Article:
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Array-CGH analysis in Rwandan patients presenting development delay/intellectual disability with multiple congenital anomalies

  • Annette Uwineza1, 2,
  • Jean-Hubert Caberg2,
  • Janvier Hitayezu1,
  • Anne Cecile Hellin2,
  • Mauricette Jamar2,
  • Vinciane Dideberg2,
  • Emmanuel K Rusingiza3,
  • Vincent Bours2 and
  • Leon Mutesa1Email author
BMC Medical Genetics201415:79

DOI: 10.1186/1471-2350-15-79

Received: 1 January 2014

Accepted: 8 July 2014

Published: 12 July 2014



Array-CGH is considered as the first-tier investigation used to identify copy number variations. Right now, there is no available data about the genetic etiology of patients with development delay/intellectual disability and congenital malformation in East Africa.


Array comparative genomic hybridization was performed in 50 Rwandan patients with development delay/intellectual disability and multiple congenital abnormalities, using the Agilent’s 180 K microarray platform.


Fourteen patients (28%) had a global development delay whereas 36 (72%) patients presented intellectual disability. All patients presented multiple congenital abnormalities. Clinically significant copy number variations were found in 13 patients (26%). Size of CNVs ranged from 0,9 Mb to 34 Mb. Six patients had CNVs associated with known syndromes, whereas 7 patients presented rare genomic imbalances.


This study showed that CNVs are present in African population and show the importance to implement genetic testing in East-African countries.


Developmental delay Intellectual disability Multiple congenital abnormalities Array-CGH Copy number variation Rwandan patients


Intellectual disability (ID) is described by significant limitations in both intellectual functioning and adaptive behaviour that begin before the age of 18 years. A diagnosis of intellectual disability is usually made when IQ testing reveals an IQ of less than 70, which means that often the diagnosis is not made until late childhood or early adulthood. However, most persons with intellectual disability are identified early in childhood on the basis of concern about developmental delays, which may include motor, cognitive, and speech delays [1, 2]. Developmental delay (DD) is a subset of developmental disabilities defined as significant delay in two or more of the following developmental domains: gross/fine motor, speech/language, cognition, social/personal, and activities of daily living [3]. Intellectual disability can range from mild to profound and can be associated with other clinical findings as part of a syndrome or can occur as an isolated phenotype [4]. When ID and DD are associated with multiple congenital anomalies (MCA), chromosomal abnormalities are suggested as the most frequent cause [5].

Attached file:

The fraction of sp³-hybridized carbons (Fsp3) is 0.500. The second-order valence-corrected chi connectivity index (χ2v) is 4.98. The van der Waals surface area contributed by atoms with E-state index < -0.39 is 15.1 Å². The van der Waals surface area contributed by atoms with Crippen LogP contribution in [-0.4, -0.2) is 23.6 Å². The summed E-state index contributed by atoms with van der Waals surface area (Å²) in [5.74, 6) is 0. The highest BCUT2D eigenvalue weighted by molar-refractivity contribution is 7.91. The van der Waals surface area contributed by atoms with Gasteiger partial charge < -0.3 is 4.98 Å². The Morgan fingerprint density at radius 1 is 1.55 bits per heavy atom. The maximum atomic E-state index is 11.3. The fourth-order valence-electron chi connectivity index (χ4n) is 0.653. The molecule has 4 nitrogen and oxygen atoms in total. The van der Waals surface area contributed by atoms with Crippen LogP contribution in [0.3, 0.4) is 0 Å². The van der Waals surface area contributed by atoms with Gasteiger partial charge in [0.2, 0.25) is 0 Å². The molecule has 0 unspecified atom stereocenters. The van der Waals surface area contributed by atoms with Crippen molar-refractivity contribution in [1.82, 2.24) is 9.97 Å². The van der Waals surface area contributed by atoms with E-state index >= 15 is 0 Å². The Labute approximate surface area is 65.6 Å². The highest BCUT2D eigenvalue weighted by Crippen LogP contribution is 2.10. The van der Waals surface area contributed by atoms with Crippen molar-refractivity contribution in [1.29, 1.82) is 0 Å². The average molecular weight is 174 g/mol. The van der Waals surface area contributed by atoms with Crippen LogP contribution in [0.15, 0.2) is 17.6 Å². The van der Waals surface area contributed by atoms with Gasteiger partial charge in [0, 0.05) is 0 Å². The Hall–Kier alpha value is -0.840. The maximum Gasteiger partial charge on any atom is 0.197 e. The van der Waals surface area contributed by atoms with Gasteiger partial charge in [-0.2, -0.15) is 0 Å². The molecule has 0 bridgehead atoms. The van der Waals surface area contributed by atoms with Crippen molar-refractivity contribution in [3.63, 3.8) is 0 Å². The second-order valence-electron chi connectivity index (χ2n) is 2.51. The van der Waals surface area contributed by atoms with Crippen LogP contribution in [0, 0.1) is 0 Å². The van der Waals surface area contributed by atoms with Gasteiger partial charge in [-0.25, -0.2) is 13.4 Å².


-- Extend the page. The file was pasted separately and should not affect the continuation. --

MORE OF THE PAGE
The prevalence of intellectual disability occurs in 2–3% of the general population worldwide [6, 7], however little is known at this time about genetic causes of DD/ID in low-income countries [8]. Right now, there is no available data on genetics of DD/ID and MCA in East Africa. In low-income countries, environmental factor such as malnutrition, infections, birth asphyxia, cultural deprivation, poor health and parental consanguinity play a key-leading role in the occurrence of ID and DD [7, 9]; but the involvement of genetics diseases in the occurrence of these impairments cannot be ignored.

During the last five years, array comparative genomic hybridization (array-CGH) has revolutionized the diagnostic approach to children with unexplained DD/ID and congenital malformations and has become the first-tier investigation in such patients [10].

Here, we present the first Rwandan study of array-CGH application in a selected cohort of 50 children with DD/ID/MCA.



Fifty Rwandan patients who consulted the department of medical genetics of the University Teaching Hospitals of Rwanda (Kigali and Butare) form January 2010 to December 2012 were included in this study. The male/female ratio was 1.94. The mean age was 6.41 ± 5.8. Inclusion criteria were the presence of DD/ID associated with MCA.

After clinical evaluation by a clinical geneticist, patients received genetic routine evaluation including the FMR1 gene study (Fragile-X) and standard karyotype. Patients with trisomy (21, 13 and 18) were not included in the cohort. The karyotypes of 47 patients were normal but 3 patients had abnormal karyotypes. These abnormalities consisted of a supernumerary maker, a duplication 1p and a terminal deletion 10p.

The study was approved by the Rwandan National Ethics Committee (N°394/RNEC/2013). Signed informed consent forms and permission for publication of this report and any accompanying images were obtained from the parents or legal guardians of all patients.

DNA extraction

DNA was extracted from peripheral blood leukocytes using the phenol/chloroform method and following manufacturer’s instructions. DNA extraction was performed at the Laboratory of Medical Genetics of the University of Rwanda, and then transferred to the Center for Human Genetics at Liege-Belgium in appropriate conditions.

Array CGH analysis